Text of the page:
Professionally Speaking

Type Casting

How useful are personality assessment tests—really? Steve shares his thoughts.


Personalities, huh? When I first heard the topic for this column, I thought, “Oh, good! We’re going to get to talk about some industry personalities—you know, celebrities like Bill and Larry and Mark Minasi.” Nope, sorry. No dirt to dish. Instead, Greg has led us into the murky world of personality types. And when we get into personality types, we’ve walked right through the mirror into the world of psychology. I really don’t want to go there, but as long as I’m at the keyboard…

If you’re dying to know your personality type, there are a number of places to go. I’m not aware of anyone who does the full Myers-Briggs assessment free for individuals, but you might want to check with your local college guidance or career office—this may be a service offered to students or alumni. There are Web sites that provide the MBTI for a fee. One I’ve found is www.personality now.com. It sends you a kit with the written questionnaire, which you fill out and mail back. As of this writing, it costs $89 for individuals.

There’s a similar type of assessment called the Keirsey Temperament Sorter, available at www.advisorteam.com. It’s available for free at the Web site, although it’ll push you to purchase the full, 10-page Temperament Report. I’ve known large organizations that have used this evaluation instead of the MBTI, so I don’t think there’s a quality question here. (If you’re interested in evaluating your learning style, you can go to www.oswego.edu/~shindler/plsi/index.html— which is the Paragon Learning Styles Index, a free assessment.)

OK, once you know that you’re an introvert/artisan who intuitively judges or some other such combination of traits, what next? Well, one way of using the information is to find out what fields successful individuals with personality types like yours are in. I’m not saying that you should direct your life according to the test results. After all, these tests are trying to fit billions of people into just a few categories. But, because personality plays a major role in people’s success, you might want to investigate where other “left-handed, anti-progressive, highly opinionated artisan-extroverts” have found a home. I think most of the testing organizations have this sort of personality/occupation match up; if not, again, a local guidance or counseling office may be able to help.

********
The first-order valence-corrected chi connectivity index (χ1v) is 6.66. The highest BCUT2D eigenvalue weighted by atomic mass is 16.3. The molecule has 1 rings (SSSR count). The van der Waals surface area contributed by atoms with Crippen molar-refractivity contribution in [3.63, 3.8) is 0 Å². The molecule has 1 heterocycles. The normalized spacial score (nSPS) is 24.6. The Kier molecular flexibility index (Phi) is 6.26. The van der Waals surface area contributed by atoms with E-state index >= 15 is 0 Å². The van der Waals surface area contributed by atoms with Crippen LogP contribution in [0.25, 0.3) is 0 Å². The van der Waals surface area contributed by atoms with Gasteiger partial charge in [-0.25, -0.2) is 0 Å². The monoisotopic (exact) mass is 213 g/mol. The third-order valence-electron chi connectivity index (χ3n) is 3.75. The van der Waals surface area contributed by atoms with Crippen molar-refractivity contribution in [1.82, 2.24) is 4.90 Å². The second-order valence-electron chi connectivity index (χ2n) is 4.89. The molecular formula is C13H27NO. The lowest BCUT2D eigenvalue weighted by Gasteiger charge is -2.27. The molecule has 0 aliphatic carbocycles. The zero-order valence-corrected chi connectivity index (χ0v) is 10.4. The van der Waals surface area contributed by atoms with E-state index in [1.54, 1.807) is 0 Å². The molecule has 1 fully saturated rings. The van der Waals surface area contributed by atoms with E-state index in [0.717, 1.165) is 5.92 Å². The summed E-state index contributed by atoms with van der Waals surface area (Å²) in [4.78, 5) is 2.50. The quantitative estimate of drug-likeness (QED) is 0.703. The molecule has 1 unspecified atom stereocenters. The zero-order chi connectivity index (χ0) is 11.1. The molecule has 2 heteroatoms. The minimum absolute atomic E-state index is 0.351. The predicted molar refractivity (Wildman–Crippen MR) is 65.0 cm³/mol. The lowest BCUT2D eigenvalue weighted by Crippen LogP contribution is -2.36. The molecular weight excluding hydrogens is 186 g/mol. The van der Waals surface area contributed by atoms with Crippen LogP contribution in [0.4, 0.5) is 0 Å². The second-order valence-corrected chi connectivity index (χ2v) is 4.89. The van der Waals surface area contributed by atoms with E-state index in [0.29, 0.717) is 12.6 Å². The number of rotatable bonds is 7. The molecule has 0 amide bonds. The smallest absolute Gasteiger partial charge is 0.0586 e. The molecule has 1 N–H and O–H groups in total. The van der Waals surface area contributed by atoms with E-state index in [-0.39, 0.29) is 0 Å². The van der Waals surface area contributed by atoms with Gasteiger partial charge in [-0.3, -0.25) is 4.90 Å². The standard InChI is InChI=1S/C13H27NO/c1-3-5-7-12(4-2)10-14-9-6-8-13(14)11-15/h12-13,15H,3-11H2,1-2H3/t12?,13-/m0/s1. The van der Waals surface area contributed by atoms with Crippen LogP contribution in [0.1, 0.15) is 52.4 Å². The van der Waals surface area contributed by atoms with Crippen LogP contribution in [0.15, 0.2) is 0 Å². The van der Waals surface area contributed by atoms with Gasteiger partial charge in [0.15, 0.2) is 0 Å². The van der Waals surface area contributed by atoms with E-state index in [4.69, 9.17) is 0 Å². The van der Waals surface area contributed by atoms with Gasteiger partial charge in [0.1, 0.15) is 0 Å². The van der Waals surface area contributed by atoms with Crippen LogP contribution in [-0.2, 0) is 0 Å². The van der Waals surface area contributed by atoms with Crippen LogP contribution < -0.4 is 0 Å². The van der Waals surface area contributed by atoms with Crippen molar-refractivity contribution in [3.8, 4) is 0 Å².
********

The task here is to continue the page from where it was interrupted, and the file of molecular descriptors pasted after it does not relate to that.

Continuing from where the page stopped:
One of the dangers of such testing and, in my opinion, a danger with psychology majors is that if you know someone else’s personality type, there’s the possibility that that person could be manipulated. (Hint: Ask a salesperson that you’re dealing with what his or her major was in college. If the answer is “psychology,” leave your wallet at home and don’t sign anything!) One of the paid testing sites I saw offers a discount for “romantic couples.” You know, I thought one of the joys of a relationship was discovering each other’s personalities, not getting tested for it. Whether valid or not, this type of information is a fuse for abuse.

I was surprised to hear from Greg that some organizations use these personality tests for candidate screening. The last time I went through “hiring manager” training, I was taught that testing could only be used to screen applicants if it tested performance directly related to the specific job. I haven’t done the research to know whether “personality-type” testing has been challenged in court, but if it hasn’t, I’m sure it soon will be. I’m not a lawyer, nor do I play one on TV, so I’m not trying to drum up business, but I would be interested to hear from any readers who had to undergo MBTI or similar testing before hiring. I really would like to understand the company’s rationale.